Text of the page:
MBA Luxury Brand Management

MBA Luxury Brand Management
Class of 2016-2017

Wednesday, April 2, 2014

Boutique Internship at Estée Lauder

By Devika Malhotra, MBA in International Luxury Brand Management 2013-2014, India

A retail internship; staying on our feet for 8 hours, attending to clients from all over the world, speaking their language, studying and SELLING a luxury brand’s products. All these tasks piled into a single week. While it seemed exciting, it seemed a little bit confusing and daunting as well. Everyone in our Luxury MBA class had different anticipations, expectations, hopes and fears. Retail was widely spoken about and we were all motivated to experience it for one week.

Two months ago, I had been told I’d be working at Estée Lauder at two different locations with heavy tourist traffic. Details such as timing, dress code, behavior, and expectations were all duly communicated shortly thereafter.

I had already worked in the sales division at Citibank and worked in retail at a jewelry store in Mumbai. My main objective was to experience the retail front end at busy locations, as well as to compare activities in these diverse segments. The week drew closer and the internship finally began. The store managers were an absolute delight to work for and they allowed me to experience the retail life at Estée Lauder boutiques to the greatest extent. I covered every single aspect of working in the boutique, from learning about the products, to looking after the stock, accounting for newly arrived stock, opening and closing the store, tracking sales per day, and even cleaning the store shelves promptly every few hours. The store manager allowed me to sit for one of the famous Estée Lauder experience treatments so that I could appreciate the brand and its products before I sold them.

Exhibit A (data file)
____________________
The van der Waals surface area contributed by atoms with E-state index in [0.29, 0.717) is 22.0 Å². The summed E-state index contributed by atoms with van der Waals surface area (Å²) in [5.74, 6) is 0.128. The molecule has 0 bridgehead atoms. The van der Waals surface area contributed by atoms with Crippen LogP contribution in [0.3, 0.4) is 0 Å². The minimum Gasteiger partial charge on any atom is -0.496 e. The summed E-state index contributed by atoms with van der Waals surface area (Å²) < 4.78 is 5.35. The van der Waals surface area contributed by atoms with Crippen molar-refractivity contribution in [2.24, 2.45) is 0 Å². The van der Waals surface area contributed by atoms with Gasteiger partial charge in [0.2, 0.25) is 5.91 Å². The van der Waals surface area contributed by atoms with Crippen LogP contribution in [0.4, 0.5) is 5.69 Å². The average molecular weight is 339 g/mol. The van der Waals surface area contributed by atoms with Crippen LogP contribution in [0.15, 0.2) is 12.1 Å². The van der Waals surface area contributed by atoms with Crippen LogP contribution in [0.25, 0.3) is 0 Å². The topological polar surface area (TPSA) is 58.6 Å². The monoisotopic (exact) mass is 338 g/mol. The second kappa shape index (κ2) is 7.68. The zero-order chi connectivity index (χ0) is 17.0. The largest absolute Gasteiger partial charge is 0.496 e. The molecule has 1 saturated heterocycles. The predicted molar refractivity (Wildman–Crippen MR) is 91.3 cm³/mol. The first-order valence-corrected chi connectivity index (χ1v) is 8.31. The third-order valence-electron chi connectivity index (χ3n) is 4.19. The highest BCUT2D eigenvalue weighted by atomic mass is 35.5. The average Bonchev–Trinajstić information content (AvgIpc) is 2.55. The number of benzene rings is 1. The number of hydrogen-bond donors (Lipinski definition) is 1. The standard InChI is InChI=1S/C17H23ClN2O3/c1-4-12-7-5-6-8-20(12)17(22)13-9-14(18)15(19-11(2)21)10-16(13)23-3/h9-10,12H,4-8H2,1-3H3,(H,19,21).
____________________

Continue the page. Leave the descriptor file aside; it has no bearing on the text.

This week allowed me to compare and contrast my two very experiences of selling jewelry and selling beauty and cosmetics. I wouldn’t be able to choose between them, but I can certainly say they were vastly different, yet very interesting. While jewelry requires prolonged time and conversation to gain the trust of the customer, cosmetics primarily require brand awareness. Most customers were loyal clients who entered the store with a purpose and bought the product they needed. Products such as fragrances, however, were easier to sell to a new customer with little previous knowledge of the product.

After the week came to an end, everyone in class reported diverse experiences. Some loved it and wished they could have stayed on the floor forever, while others determined they weren’t interested in working in retail. As for me, this experience gave me new insight into retail, particularly in an exuberant, fast-moving store with the opportunity to interact with a number of tourists over a single week. I wouldn’t have liked it any other way and thoroughly enjoyed my one week on the floor. Learning from various sales associates, interacting with multi-national clients, and endorsing a brand to the fullest created an extraordinary experience at Estée Lauder.